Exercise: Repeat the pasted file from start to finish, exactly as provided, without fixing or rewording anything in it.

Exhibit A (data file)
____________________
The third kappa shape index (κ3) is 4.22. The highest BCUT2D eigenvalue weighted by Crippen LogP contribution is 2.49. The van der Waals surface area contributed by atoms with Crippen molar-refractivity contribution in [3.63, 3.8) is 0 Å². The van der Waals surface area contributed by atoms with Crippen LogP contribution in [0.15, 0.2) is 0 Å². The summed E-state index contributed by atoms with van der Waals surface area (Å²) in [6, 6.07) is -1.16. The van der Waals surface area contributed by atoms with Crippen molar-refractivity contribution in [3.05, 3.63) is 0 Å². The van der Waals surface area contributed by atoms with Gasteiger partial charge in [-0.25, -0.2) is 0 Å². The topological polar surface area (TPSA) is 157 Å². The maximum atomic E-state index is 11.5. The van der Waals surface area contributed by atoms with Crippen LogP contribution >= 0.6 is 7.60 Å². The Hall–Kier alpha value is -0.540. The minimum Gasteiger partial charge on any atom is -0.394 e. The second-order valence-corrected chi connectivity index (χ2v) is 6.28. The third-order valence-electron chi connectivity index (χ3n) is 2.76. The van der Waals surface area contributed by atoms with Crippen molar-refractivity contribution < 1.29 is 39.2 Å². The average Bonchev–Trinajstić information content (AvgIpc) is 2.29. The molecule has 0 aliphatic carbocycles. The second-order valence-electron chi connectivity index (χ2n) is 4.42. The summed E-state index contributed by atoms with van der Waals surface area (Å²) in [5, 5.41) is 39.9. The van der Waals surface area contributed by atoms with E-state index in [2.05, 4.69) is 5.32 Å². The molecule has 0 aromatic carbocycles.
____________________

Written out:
The third kappa shape index (κ3) is 4.22. The highest BCUT2D eigenvalue weighted by Crippen LogP contribution is 2.49. The van der Waals surface area contributed by atoms with Crippen molar-refractivity contribution in [3.63, 3.8) is 0 Å². The van der Waals surface area contributed by atoms with Crippen LogP contribution in [0.15, 0.2) is 0 Å². The summed E-state index contributed by atoms with van der Waals surface area (Å²) in [6, 6.07) is -1.16. The van der Waals surface area contributed by atoms with Crippen molar-refractivity contribution in [3.05, 3.63) is 0 Å². The van der Waals surface area contributed by atoms with Gasteiger partial charge in [-0.25, -0.2) is 0 Å². The topological polar surface area (TPSA) is 157 Å². The maximum atomic E-state index is 11.5. The van der Waals surface area contributed by atoms with Crippen LogP contribution >= 0.6 is 7.60 Å². The Hall–Kier alpha value is -0.540. The minimum Gasteiger partial charge on any atom is -0.394 e. The second-order valence-corrected chi connectivity index (χ2v) is 6.28. The third-order valence-electron chi connectivity index (χ3n) is 2.76. The van der Waals surface area contributed by atoms with Crippen molar-refractivity contribution < 1.29 is 39.2 Å². The average Bonchev–Trinajstić information content (AvgIpc) is 2.29. The molecule has 0 aliphatic carbocycles. The second-order valence-electron chi connectivity index (χ2n) is 4.42. The summed E-state index contributed by atoms with van der Waals surface area (Å²) in [5, 5.41) is 39.9. The van der Waals surface area contributed by atoms with E-state index in [2.05, 4.69) is 5.32 Å². The molecule has 0 aromatic carbocycles.